Simone Biles is the most decorated United States gymnast in history, with a combined total of 30 medals from both the Olympic Games and World competitions. During her first run in the games in 2016 as part of the “Final Five,” Biles showed her artistic style and dominance in the sport, winning gold in vault, floor, and all-around, bronze in beam, and gold for team.
Today, Biles is still in her prime, training and getting ready for the next Summer Games in 2021. We can only hope she’ll perform her signature moves during the competition, the Biles on beam and vault, and the Biles II on floor.
Mark Spitz – Swimming
Swimmer Mark Spitz made history when he became the most decorated athlete at the 1972 Summer Games in Munich, winning seven gold medals in world record time! He went on to hold that title for 36 years until the reign of Michael Phelps dove into the pool.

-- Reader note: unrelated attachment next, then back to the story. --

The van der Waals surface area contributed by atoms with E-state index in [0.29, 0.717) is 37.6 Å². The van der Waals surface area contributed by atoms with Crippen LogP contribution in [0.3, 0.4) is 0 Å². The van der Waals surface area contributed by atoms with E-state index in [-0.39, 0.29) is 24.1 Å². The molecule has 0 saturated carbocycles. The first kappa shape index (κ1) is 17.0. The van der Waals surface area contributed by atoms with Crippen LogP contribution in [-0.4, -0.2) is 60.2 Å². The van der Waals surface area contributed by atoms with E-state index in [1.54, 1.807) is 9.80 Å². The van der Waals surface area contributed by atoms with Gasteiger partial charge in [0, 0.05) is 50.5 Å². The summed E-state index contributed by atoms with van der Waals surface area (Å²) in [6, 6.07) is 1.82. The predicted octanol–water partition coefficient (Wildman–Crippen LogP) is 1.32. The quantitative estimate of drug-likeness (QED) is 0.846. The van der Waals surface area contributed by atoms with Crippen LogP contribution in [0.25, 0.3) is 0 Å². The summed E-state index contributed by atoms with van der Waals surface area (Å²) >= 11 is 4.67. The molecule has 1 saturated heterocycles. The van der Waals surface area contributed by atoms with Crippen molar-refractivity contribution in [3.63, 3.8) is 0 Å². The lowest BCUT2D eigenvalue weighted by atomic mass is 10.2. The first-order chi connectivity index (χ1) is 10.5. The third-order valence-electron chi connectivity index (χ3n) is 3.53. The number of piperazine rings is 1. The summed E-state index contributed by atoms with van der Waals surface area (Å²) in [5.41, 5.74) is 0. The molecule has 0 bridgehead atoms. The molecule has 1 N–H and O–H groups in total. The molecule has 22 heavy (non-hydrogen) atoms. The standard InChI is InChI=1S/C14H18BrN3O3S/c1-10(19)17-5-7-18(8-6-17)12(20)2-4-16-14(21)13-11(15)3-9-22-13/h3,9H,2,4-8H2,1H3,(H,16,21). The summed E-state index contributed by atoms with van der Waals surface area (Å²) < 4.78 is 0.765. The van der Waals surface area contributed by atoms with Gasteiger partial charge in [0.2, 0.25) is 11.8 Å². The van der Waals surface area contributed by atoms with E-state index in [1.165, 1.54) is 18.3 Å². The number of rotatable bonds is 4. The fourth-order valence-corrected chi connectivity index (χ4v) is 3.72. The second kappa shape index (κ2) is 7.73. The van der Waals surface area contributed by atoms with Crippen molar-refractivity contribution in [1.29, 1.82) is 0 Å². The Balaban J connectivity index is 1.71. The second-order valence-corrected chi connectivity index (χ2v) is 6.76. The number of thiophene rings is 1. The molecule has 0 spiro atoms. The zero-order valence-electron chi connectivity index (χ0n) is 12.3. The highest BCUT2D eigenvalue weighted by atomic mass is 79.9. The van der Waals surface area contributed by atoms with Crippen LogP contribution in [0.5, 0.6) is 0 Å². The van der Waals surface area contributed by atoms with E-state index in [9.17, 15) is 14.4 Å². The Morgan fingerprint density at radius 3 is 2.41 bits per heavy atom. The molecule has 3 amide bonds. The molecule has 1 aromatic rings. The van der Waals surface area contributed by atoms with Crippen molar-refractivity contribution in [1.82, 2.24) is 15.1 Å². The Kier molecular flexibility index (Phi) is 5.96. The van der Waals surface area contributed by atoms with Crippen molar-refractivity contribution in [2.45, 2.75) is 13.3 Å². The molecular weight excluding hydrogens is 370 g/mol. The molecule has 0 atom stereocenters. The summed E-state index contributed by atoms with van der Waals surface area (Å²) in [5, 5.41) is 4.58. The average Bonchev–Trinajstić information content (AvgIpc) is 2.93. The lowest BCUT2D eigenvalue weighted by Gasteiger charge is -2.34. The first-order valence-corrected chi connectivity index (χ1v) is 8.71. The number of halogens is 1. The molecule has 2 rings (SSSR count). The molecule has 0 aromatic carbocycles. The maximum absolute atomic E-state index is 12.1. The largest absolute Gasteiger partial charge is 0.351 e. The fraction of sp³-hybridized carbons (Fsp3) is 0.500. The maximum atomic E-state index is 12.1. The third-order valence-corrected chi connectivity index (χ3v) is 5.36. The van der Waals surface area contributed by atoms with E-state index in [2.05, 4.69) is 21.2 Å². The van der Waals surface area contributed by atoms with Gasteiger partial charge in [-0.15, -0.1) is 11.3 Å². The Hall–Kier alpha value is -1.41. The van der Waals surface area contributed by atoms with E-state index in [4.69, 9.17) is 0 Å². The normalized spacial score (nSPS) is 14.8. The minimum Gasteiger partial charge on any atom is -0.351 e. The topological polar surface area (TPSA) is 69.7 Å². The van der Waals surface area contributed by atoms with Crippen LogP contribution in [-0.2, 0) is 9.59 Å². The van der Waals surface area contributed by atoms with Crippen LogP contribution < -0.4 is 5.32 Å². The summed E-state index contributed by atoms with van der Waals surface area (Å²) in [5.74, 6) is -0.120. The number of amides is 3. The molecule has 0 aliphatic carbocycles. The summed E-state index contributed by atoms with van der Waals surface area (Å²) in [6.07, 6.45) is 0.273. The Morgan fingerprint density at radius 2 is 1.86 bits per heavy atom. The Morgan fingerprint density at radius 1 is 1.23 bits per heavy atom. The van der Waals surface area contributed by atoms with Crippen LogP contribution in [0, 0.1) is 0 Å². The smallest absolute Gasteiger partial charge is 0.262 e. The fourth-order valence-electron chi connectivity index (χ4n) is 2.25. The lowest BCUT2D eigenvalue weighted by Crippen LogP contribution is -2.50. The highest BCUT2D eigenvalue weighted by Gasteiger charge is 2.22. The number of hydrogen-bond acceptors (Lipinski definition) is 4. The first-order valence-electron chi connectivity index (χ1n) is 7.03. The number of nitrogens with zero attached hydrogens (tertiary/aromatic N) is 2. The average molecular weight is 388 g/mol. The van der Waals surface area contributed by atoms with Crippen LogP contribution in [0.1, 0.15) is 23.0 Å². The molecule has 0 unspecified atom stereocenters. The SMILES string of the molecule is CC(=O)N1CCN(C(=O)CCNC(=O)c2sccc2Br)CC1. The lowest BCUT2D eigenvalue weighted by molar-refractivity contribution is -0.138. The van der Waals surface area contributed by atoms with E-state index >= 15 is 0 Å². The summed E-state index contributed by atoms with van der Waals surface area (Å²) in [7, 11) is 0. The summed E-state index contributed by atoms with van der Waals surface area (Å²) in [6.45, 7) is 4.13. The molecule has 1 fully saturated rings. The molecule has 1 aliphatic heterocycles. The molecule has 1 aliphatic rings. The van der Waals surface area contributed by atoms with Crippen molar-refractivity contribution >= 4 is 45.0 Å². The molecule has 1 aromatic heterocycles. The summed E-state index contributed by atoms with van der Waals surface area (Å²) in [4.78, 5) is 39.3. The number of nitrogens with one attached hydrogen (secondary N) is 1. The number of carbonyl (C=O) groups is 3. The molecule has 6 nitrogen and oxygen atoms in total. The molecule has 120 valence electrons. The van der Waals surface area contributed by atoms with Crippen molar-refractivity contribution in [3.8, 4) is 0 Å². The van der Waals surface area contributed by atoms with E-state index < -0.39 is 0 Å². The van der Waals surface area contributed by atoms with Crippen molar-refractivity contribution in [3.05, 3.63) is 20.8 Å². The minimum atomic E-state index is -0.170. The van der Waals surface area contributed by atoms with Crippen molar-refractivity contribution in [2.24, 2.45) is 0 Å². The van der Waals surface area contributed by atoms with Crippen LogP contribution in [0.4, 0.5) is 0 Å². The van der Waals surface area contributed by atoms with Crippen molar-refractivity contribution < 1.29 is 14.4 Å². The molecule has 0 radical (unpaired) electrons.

After he hung up his speedo, Spitz took on a completely different venture, opening his own real estate company in Beverly Hills! Most recently, in 2020, he took on the “Katie Ledecky Challange,” balancing a glass of water on his head while doing ten strokes. She thought he would’ve been quicker had he been rocking his infamous mustache!
Michael Phelps – Swimming
With a total of 28 medals, former competitive swimmer Michael Phelps is the most decorated Olympian of all time. He holds the record for most gold medals, 23, most gold medals in an individual event at 13, as well as total medals won in an individual event at 16.
Due to his performances in the Summer Games from 2000-2016, Phelps is considered to be one of the greatest Olympians of all time. Today, Phelps lives with his wife and three sons in Paradise Valley, Arizona. There, he volunteers as a coach for the Arizona State Sun Devil swim team.